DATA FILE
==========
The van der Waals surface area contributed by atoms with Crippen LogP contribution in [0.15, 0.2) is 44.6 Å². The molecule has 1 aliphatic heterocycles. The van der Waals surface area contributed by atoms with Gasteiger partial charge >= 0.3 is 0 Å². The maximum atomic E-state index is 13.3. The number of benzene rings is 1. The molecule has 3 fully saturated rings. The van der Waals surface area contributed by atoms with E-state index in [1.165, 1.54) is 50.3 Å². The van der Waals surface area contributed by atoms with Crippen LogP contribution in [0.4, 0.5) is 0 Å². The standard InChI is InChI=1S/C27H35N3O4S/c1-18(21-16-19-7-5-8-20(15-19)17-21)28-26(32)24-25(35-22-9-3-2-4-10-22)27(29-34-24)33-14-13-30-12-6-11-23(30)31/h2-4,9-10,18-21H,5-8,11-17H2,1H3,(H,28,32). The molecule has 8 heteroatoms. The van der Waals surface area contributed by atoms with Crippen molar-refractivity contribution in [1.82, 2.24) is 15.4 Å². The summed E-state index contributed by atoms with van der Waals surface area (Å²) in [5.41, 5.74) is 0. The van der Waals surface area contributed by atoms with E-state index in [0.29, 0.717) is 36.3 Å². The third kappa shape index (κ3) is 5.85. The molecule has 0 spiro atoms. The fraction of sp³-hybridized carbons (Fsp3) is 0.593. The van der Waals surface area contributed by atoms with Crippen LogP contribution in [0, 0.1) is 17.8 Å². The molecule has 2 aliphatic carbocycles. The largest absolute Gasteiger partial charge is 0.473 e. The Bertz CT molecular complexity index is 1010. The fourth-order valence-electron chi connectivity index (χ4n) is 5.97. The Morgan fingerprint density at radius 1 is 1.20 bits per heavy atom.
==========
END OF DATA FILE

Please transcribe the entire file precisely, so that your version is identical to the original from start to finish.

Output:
The van der Waals surface area contributed by atoms with Crippen LogP contribution in [0.15, 0.2) is 44.6 Å². The molecule has 1 aliphatic heterocycles. The van der Waals surface area contributed by atoms with Gasteiger partial charge >= 0.3 is 0 Å². The maximum atomic E-state index is 13.3. The number of benzene rings is 1. The molecule has 3 fully saturated rings. The van der Waals surface area contributed by atoms with E-state index in [1.165, 1.54) is 50.3 Å². The van der Waals surface area contributed by atoms with Crippen LogP contribution in [0.4, 0.5) is 0 Å². The standard InChI is InChI=1S/C27H35N3O4S/c1-18(21-16-19-7-5-8-20(15-19)17-21)28-26(32)24-25(35-22-9-3-2-4-10-22)27(29-34-24)33-14-13-30-12-6-11-23(30)31/h2-4,9-10,18-21H,5-8,11-17H2,1H3,(H,28,32). The molecule has 8 heteroatoms. The van der Waals surface area contributed by atoms with Crippen molar-refractivity contribution in [1.82, 2.24) is 15.4 Å². The summed E-state index contributed by atoms with van der Waals surface area (Å²) in [5.41, 5.74) is 0. The van der Waals surface area contributed by atoms with E-state index in [0.29, 0.717) is 36.3 Å². The third kappa shape index (κ3) is 5.85. The molecule has 0 spiro atoms. The fraction of sp³-hybridized carbons (Fsp3) is 0.593. The van der Waals surface area contributed by atoms with Crippen LogP contribution in [0, 0.1) is 17.8 Å². The molecule has 2 aliphatic carbocycles. The largest absolute Gasteiger partial charge is 0.473 e. The Bertz CT molecular complexity index is 1010. The fourth-order valence-electron chi connectivity index (χ4n) is 5.97. The Morgan fingerprint density at radius 1 is 1.20 bits per heavy atom.